Contains mild spoilers.
More a psychological horror thriller than zombie film, Pontypool is a tightly focused drama that focuses on disgraced local small town disc jockey Grant Mazzy played by Stephen McHattie and his small team as they follow and broadcast the Canadian town's average winter morning, of school bus delays and traffic congestion, descend into chaos. Adapted from Tony Burgess' novel Pontypool Changes Everything, Pontypool is a philosophically ambitious attempt at something genuinely new and terrifying and whilst requiring a certain suspension of disbelief pulls off an entertaining yarn that certainly raises a few metaphysical questions.
Even early in their shift it becomes clear to the new morning anchor Mazzy, his producer Sydney Briar (Lisa Houle) and technical assistant Laurel-Ann Drummond (Georgina Reilly) that the morning's usual routine is going to be anything but mundane and normal. Supping on his morning whiskey Mazzy responds initially by making fun of what he perceives to be a small town drunken hostage situation but as more reports file in, his old hunger and tenacity start to surface with a desire to connect the dots and find out what's really happening.
The dynamic between tired and brow-beat maverick and controversial Mazzy, reduced to finishing off his days as a small time radio DJ, and a confident but fragile divorcee producer Briar constantly keeping him in check is tried and tested but works. The acting is confident and whilst the characters are well portrayed, a lack of urgency and panic especially during some of the more intense latter scenes did dismantle some of the credulity a touch.
The slow safe build up soon ups the ante with weather and traffic helicopter reporter Ken Loney first calling in to talk of rioting citizens laying siege to a nearby local doctor's surgery and later of herds of mumbling, chanting, naked wild animal like citizens roaming the streets searching out survivors to tear and apart and eat.
It certainly sounds like a zombie film at this point, having the word zombie quoted on the cover, but it's clear from the outset that the victims are infected and not dead and resurrected. Always a good debate I'm a bit of a purist and although they're incoherent mindless monsters with a desire for live flesh, the fact that there's no surviving death and no head shots as a final solution, zombies for me they are not. Also while I'm always happy to broaden the definition of zombie to describe creatures exhibiting zombie like behaviour it's not quite good enough for me to call this a zombie film and I'd put Pontypool in the same category as The Crazies. Even director Bruce McDonald stressed the victims of the virus aren't zombies and he called them conversationalists.
What stands Pontypool apart from other infected-people-going -a-bit-loopy films like The Crazies is the nature and transmission of the virus. There's no chemical spill, lab breakout, or even evil darkness. Burgess has put forward the unique notion that the infection is spread through language, more specifically, through conversation and the transference of an idea. At the point of understanding, of knowing an infected-trigger word or phrase, the infection/virus/parasite pops into existence in the host. Philosophically the idea is fascinating; outside consciousness and language the infection doesn't exist but somehow as the infected-idea encapsulated by a key word or phrase is passed from infected to victim, the reality of it is also shared. Without the structure and bounds of language, consciousness and understanding it couldn't exist yet as the parasite or the idea of the infection isn't transferred but comes into reality when the idea is realised it must already be ever-present. It's certainly a play with the philosophy of language, consciousness and reality and depending on how you take it could just as well as being seen as a clever metaphysical, yet inherently terrifying, paradoxical conundrum, or as a right load of old tosh...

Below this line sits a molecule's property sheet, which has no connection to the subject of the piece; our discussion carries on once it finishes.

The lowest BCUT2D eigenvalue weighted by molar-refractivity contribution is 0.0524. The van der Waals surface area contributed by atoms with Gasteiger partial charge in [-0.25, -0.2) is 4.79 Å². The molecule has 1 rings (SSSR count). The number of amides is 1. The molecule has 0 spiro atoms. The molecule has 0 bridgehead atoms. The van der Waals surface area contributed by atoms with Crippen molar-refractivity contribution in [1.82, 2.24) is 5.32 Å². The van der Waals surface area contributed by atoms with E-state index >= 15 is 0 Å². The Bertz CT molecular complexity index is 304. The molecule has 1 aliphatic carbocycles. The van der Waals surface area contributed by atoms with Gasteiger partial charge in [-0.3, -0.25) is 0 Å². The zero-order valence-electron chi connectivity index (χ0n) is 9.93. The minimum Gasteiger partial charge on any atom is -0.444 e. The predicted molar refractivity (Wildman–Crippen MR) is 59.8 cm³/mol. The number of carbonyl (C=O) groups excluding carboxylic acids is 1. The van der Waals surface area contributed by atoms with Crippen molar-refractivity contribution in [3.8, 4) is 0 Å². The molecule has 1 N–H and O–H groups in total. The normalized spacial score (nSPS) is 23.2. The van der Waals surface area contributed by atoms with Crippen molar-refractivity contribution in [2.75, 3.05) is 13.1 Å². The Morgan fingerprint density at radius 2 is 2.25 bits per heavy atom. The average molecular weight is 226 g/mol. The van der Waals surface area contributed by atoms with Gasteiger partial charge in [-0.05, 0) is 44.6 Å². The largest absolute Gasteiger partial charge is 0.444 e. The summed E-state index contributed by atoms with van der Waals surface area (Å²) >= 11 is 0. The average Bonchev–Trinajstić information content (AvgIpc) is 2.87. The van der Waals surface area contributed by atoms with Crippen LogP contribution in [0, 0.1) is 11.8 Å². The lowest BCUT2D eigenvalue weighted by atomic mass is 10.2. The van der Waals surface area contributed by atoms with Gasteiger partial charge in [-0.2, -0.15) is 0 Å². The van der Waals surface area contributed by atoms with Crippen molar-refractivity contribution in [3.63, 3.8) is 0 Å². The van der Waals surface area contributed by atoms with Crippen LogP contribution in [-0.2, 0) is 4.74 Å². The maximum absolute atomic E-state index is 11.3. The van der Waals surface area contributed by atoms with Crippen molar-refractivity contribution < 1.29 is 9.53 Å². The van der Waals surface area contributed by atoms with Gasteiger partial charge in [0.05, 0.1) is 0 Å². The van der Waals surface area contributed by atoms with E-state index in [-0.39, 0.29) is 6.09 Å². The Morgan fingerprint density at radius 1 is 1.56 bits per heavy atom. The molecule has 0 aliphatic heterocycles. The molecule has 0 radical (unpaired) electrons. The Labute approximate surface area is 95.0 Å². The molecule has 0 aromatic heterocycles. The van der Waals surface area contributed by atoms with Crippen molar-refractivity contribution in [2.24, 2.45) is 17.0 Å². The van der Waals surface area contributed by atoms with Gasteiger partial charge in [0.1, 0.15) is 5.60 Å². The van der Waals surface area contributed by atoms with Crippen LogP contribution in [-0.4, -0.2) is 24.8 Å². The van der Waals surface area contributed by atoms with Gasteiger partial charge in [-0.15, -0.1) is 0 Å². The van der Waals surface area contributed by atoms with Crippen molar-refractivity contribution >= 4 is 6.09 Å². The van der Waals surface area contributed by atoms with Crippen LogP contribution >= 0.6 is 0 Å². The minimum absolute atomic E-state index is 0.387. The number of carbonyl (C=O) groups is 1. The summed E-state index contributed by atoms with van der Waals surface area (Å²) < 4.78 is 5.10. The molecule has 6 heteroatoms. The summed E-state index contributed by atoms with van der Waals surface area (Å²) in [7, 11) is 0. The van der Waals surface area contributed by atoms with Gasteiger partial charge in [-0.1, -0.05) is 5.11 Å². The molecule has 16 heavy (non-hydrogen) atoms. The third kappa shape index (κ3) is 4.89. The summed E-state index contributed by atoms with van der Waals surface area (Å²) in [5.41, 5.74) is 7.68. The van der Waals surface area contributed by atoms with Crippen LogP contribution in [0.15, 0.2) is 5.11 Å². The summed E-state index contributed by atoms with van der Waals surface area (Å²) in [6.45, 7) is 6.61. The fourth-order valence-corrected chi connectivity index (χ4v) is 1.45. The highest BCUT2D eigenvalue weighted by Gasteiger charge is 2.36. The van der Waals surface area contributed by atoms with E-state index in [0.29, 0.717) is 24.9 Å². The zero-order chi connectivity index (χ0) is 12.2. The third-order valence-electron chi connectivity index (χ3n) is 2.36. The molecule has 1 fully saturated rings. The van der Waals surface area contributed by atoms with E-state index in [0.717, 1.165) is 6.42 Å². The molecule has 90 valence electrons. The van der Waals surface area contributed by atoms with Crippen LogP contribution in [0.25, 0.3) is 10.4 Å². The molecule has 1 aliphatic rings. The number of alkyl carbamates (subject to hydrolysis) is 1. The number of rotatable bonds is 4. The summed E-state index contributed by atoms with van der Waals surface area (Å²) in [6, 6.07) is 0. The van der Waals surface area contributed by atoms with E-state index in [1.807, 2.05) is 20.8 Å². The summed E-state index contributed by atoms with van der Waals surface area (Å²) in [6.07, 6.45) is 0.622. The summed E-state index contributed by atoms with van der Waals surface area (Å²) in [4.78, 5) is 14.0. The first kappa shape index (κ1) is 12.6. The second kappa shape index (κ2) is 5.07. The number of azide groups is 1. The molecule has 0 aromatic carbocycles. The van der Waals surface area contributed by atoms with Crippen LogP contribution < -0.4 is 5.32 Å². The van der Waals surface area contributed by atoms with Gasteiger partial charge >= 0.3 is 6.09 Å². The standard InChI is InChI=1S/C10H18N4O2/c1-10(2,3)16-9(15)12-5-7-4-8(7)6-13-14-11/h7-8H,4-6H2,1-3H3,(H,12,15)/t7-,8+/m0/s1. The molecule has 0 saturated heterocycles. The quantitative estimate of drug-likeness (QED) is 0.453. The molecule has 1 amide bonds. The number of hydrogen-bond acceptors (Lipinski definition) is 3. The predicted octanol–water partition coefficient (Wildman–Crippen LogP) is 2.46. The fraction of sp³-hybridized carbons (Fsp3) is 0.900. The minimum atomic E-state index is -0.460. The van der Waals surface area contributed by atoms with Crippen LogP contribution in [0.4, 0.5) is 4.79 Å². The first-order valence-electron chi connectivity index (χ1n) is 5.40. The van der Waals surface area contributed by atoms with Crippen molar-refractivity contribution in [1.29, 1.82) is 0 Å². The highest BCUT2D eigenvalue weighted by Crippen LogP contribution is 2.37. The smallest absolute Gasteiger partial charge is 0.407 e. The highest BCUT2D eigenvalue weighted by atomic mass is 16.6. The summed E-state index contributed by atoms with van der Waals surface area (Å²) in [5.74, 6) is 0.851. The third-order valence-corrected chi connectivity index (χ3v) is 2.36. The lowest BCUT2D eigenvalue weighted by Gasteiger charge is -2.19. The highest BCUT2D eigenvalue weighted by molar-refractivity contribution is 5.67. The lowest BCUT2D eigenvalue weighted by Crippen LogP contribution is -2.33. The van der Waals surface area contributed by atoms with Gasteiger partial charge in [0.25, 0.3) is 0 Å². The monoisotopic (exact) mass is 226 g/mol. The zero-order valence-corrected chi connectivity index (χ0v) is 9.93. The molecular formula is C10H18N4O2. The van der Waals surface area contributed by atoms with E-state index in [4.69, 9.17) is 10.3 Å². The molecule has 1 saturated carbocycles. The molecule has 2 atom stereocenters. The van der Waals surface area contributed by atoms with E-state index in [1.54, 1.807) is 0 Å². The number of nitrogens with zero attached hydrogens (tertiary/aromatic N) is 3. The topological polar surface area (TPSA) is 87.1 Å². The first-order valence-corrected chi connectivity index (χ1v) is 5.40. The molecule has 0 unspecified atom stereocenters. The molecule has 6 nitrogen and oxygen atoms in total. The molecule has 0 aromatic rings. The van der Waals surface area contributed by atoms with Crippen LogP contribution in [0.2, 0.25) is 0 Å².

The film carries across its origins as a radio play and feels like a drama set almost exclusively in the few rooms of the radio station. Just like the station crew, the viewer is never granted shots of the world outside to confirm what is taking place and this restriction to the same information allows the same feelings of confusion and doubt to transfer. Really demonstrating what can be accomplished with a limited budget McDonald puts to shame many horror films that either fail with too much ambition or too much low grade special effect. It's a clever authentic tight little narrative and, despite the single set and small cast, moves with good pace and never becomes tiring.
Initially disappointed I'd picked another nearly-but-not-quite zombie film, I enjoyed Pontypool because of and despite of all it's existential tomfoolery. With a well presented narrative, established three dimensional characters and tight professional production that looks glorious in high definition there's a lot to recommend, but in some respects the very things that make the film a success also hold it back. As well as a lack of real action, the single scene environment restrains the narrative and any feeling that the problems could be really be apocalyptic in scale. Also it's never really that scary and whilst the scenes with the infected are well presented and shocking they are infrequent and let down by the survivors' subdued reaction to them. A tight slow paced psychological mind-fuck. Think of a number, got it? 7/10.